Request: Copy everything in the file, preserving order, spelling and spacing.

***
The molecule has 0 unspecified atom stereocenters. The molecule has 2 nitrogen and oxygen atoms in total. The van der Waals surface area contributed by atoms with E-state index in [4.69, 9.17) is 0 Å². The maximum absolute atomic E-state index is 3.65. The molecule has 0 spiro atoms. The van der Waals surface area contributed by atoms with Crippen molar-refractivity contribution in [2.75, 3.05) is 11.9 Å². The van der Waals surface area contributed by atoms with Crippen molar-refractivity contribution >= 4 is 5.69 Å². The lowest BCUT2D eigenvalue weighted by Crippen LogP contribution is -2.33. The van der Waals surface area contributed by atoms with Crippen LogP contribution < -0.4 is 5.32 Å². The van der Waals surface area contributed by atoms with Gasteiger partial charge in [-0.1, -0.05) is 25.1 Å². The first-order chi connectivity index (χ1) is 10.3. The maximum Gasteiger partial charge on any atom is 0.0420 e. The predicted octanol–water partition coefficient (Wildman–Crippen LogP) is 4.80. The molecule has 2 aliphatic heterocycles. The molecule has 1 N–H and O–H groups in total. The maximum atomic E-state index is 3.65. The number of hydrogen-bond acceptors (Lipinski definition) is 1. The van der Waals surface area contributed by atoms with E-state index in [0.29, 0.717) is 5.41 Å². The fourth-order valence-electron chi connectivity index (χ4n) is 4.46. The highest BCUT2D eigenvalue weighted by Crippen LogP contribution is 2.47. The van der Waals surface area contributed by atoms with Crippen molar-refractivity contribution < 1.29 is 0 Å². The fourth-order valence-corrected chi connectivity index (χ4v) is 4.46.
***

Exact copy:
The molecule has 0 unspecified atom stereocenters. The molecule has 2 nitrogen and oxygen atoms in total. The van der Waals surface area contributed by atoms with E-state index in [4.69, 9.17) is 0 Å². The maximum absolute atomic E-state index is 3.65. The molecule has 0 spiro atoms. The van der Waals surface area contributed by atoms with Crippen molar-refractivity contribution in [2.75, 3.05) is 11.9 Å². The van der Waals surface area contributed by atoms with Crippen molar-refractivity contribution >= 4 is 5.69 Å². The lowest BCUT2D eigenvalue weighted by Crippen LogP contribution is -2.33. The van der Waals surface area contributed by atoms with Crippen LogP contribution < -0.4 is 5.32 Å². The van der Waals surface area contributed by atoms with Gasteiger partial charge in [-0.1, -0.05) is 25.1 Å². The first-order chi connectivity index (χ1) is 10.3. The maximum Gasteiger partial charge on any atom is 0.0420 e. The predicted octanol–water partition coefficient (Wildman–Crippen LogP) is 4.80. The molecule has 2 aliphatic heterocycles. The molecule has 1 N–H and O–H groups in total. The maximum atomic E-state index is 3.65. The number of hydrogen-bond acceptors (Lipinski definition) is 1. The van der Waals surface area contributed by atoms with E-state index in [0.29, 0.717) is 5.41 Å². The fourth-order valence-electron chi connectivity index (χ4n) is 4.46. The highest BCUT2D eigenvalue weighted by Crippen LogP contribution is 2.47. The van der Waals surface area contributed by atoms with Crippen molar-refractivity contribution < 1.29 is 0 Å². The fourth-order valence-corrected chi connectivity index (χ4v) is 4.46.